The compositions of calcalkaline magmas, representing the most common
forms of intrusion in the continental crust, range from rhyolites to gabbros.
The most volumetrically important plutonic intrusions consist of granodiorites,
monzonites and diorites. In order to parameterise the viscosities of these
magmas within the Earth´s continental crust, the database for the
viscosities of hydrous granitic melts has been extended in compositional
range to include significant normative anorthite. The addition of the anorthite
component to the haplogranitic system has been discussed for the dry system
in last years Annual Report. In order to incorporate the levels of water
content anticipated in intermediate intrusive complexes we have now investigated
hydrous melt viscosities on the compositional join HPG8-anorthite. Melts
with anorthite contents of 10 and 20 wt% have been investigated. Samples
were hydrated in piston cylinder runs that were rapidly quenched. The water
contents, determined by infrared spectroscopy, are in the range of 1-2
wt%. Viscosities have been determined using a micropenetration method.
The stability boundaries of these glasses are more stringent than the equivalent
hydrous HGP8 melts resulting in a smaller measurable viscosity range. The
viscosities of the hydrous HPG810An and HPG820An melts are plotted in Fig.
3.6-9 and compared with the viscosities of the dry HPG810An and HPG820An
melts. A typically strong nonlinear decrease in melt viscosity with added
water content is observed. For comparison, the data for equivalent HPG8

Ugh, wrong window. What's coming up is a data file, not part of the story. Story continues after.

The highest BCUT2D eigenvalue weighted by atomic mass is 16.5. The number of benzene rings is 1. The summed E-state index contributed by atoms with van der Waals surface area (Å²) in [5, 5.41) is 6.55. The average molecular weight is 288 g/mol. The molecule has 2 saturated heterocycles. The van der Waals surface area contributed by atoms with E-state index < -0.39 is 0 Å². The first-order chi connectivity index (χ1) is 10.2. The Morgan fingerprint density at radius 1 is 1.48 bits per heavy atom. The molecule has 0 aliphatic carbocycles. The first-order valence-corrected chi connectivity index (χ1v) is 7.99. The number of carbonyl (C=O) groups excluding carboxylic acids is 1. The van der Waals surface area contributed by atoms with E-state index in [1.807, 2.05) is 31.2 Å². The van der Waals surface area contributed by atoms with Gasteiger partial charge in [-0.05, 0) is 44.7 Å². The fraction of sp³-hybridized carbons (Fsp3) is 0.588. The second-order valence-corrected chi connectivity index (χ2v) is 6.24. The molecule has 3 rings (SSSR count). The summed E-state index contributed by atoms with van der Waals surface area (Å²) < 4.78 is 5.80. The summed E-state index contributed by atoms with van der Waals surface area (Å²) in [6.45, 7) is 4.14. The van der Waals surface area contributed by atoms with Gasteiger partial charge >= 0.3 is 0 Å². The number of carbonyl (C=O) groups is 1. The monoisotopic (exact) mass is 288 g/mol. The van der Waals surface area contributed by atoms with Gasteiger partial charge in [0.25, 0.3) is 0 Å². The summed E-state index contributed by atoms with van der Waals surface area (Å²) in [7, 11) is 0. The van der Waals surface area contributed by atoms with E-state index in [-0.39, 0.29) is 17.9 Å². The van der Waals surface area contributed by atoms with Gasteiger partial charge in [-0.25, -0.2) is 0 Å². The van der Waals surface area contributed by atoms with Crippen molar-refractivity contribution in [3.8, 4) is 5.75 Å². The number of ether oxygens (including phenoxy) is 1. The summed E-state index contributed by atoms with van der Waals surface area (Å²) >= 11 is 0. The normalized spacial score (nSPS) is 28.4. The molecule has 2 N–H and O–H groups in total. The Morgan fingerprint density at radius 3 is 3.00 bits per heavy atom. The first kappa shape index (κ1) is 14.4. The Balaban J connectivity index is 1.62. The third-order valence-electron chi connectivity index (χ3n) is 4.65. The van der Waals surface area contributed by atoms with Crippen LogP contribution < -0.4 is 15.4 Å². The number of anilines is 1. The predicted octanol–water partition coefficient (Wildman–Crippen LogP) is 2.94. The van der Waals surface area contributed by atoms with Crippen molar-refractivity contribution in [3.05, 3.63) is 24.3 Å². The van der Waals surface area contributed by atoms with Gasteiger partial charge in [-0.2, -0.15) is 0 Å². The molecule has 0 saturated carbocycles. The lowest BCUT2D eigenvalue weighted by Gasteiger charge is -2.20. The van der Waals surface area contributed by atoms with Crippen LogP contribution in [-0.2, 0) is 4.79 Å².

melts, wet and dry, are also shown in Fig. 3.6-9.
Fig. 3.6-9: The influence of water on the viscosities of calcalkaline melts. The data are presented as log viscosity (Pa s) as a function of inverse temperature. Note that the viscosities of the hydrous intermediate melts (HPG8An10-triangle, HPG8An20-square) are very similar to the hydrous anorthite-free melt (HPG8-circle).
It is recalled and can be seen in Fig. 3.6-9, that the addition of An component to HPG8 has a minimal effect on melt viscosity at high viscosities. Extremely An-rich melts have higher viscosities than HPG8 in the high viscosity range. The addition of water yields a decrease in melt viscosity that is smaller for the An-bearing melts than for HPG8 melts with the result that the initial (dry) viscosity difference between HPG8 and HPG8 with An additions of 10 and 20 wt%, is apparently not preserved in the presence of 1 to 2 wt% H2O. Thus, in the high viscosity range, the viscosities of intermediate granitic melts appear to be well approximated by the existing model for hydrous calcalkaline melts (Hess and Dingwell, 1996). This comparison will be refined and extended in the next months. If the approximation survives further tests then the prediction of calcalkaline granitic melt viscosities is a step closer in simplicity. It will be very important to test the approximation at high temperatures and low viscosities where very different behavior for dry An-bearing melts is observed.